City Council knew about Boston swimming pool closures long before summer

Months before this summer’s record heat descended, Boston city councilors knew they had a problem on their hands.

The city planned to close a number of public swimming pools — many of which sit on Boston Public School building grounds — for renovations and repairs, depriving families of a prime escape from the area’s hazy, hot and humid months.

“I just want to make sure we’re working together and we’re going to see that this summer is not leaving any communities out,” Councilor Erin Murphy said during a March public hearing about the planned pool closures.

In the end, 10 of the city’s 18 public pools have been closed all summer — and Dorchester and Mattapan have been hardest hit. Boston has closed all six city-owned pools in those two neighborhoods. That has residents and community activists questioning the city’s logic in tackling these projects all at once.

“That doesn’t make sense to me. Why close them all?” asked 84-year-old Mary Hamilton on a recent sunny afternoon in Roxbury. “Leave some open, fix those, and then do the others.”

Some of the pools also were closed last summer, due to maintenance work and lifeguard shortages. And there will be additional closures next summer, according to plans discussed in the March council hearing.

Murphy grew up in Dorchester and said she learned to swim at the Murphy Community Center there (no relation), which is closed this summer. In an interview with WBUR, she said she supports fixing and renovating the city’s pools. But she said some of the work has been delayed because of disputes over who is responsible to pay for the repairs.

There’s been a history of finger-pointing between the Boston Centers for Youth and Families, which operates the pools, and Boston Public Schools, which owns the buildings, Murphy said.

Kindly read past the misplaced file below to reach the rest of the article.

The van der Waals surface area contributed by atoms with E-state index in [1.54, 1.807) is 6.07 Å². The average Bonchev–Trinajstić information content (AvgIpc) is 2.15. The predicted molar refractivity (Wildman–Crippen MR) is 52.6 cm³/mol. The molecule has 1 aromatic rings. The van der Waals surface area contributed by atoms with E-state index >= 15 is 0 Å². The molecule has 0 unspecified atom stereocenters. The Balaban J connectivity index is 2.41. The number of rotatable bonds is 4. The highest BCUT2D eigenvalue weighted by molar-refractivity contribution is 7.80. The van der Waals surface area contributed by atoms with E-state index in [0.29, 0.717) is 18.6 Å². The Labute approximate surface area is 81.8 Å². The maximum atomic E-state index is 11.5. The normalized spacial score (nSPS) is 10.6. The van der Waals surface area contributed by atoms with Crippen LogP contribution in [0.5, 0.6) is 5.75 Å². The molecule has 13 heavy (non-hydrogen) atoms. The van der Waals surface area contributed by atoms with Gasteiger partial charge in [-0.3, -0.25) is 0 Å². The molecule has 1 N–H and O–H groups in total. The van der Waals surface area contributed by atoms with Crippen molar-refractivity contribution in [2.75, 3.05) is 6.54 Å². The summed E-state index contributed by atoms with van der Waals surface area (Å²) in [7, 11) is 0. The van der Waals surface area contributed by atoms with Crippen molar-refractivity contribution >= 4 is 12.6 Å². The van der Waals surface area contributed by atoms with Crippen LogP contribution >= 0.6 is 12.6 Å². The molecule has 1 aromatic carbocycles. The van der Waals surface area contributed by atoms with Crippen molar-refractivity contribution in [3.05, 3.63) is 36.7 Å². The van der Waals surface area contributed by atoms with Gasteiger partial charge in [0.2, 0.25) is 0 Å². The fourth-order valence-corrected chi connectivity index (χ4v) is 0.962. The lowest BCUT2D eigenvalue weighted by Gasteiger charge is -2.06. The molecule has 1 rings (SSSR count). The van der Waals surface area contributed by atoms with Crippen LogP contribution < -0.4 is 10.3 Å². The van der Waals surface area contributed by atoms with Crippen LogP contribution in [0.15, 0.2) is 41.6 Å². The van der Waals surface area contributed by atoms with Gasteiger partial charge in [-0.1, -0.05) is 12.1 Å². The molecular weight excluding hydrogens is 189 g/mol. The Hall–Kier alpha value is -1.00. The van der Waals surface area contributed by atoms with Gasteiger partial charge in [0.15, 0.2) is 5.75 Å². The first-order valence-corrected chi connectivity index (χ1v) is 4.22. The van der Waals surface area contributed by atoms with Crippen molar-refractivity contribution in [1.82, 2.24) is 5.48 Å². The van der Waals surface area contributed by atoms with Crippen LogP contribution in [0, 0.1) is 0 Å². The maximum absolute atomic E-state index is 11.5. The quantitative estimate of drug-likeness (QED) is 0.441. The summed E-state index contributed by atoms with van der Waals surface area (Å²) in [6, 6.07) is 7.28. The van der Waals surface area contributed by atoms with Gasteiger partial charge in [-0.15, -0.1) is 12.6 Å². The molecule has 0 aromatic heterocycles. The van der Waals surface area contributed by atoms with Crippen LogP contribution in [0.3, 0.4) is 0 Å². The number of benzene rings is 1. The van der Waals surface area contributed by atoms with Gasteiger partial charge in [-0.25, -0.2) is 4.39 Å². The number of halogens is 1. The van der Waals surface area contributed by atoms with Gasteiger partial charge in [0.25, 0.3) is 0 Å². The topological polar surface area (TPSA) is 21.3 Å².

“This money is city money, tax dollars,” she said. Families showing up to closed pools “don’t want to know that it’s one department squabbling with another. They just want it fixed.”

In a statement, the Wu administration blamed the closures on years of neglect at these facilities, many of which were built in the 1970s. For instance, at the closed BCYF Perkins in Dorchester the city said the pool was losing water, many showers weren’t working and a drain was slow.

The repairs and upgrades are being done “with a sense of urgency,” to make the facilities better and more accessible for the future, a Wu spokesperson said in a statement.

Some of the closures are also due to overhauls being done to make buildings more energy efficient under the city’s Renew Boston Trust program, according to the City Council hearing in March. Residents cannot access the pools when the school buildings that house them are being worked on.

Wu has also set aside $34.3 million in the capital budget for repairing and renovating the city’s pools.

But critics are pushing back, arguing that multiple pools should not all be closed at once.

“It does have ramifications,” said Lacee Satcher, an assistant professor of Sociology and Environmental Studies at Boston College. She said pools are essential places to cool off, especially for families without air conditioning and with children out of school and in need of activities.

Satcher suggested that by closing the pools, the same low-income and minority communities most affected by heat have even fewer ways to escape it.

“The idea that these pools are being renovated and repaired and renewed is a great thing, but you have to wonder, why all at the same time, in one of the hottest summers Boston has seen,” she said.

“I think it’s awful,” said Rev. Vernon K. Walker, program director at Communities Responding to Extreme Weather, a Cambridge-based nonprofit.

Walker said accessible public pools are even more important in dense neighborhoods with few trees and lots of exposed concrete.

Boston-area urban heat island effect. Map courtesy of NOAA, with data from Portland State SUPR Lab
Boston-area urban heat island effect. (Map courtesy of NOAA, with data from Portland State SUPR Lab)

“If the temperature is 90 degrees on a given day, it could feel anywhere between 115 to 120 in places that suffer from the urban heat island effect, such as Dorchester and Mattapan,” he said.

These neighborhoods are so-called heat islands, where temperatures on the expanses of blacktop and concrete soar above the air temperature. The EPA has said that heat islands are often an equity issue related to decades of public policy that allowed for redlining, concentrating industrial zones in low-income communities, and failing to protect green space.

City officials said they plan to re-open four of the shuttered pools by the fall.

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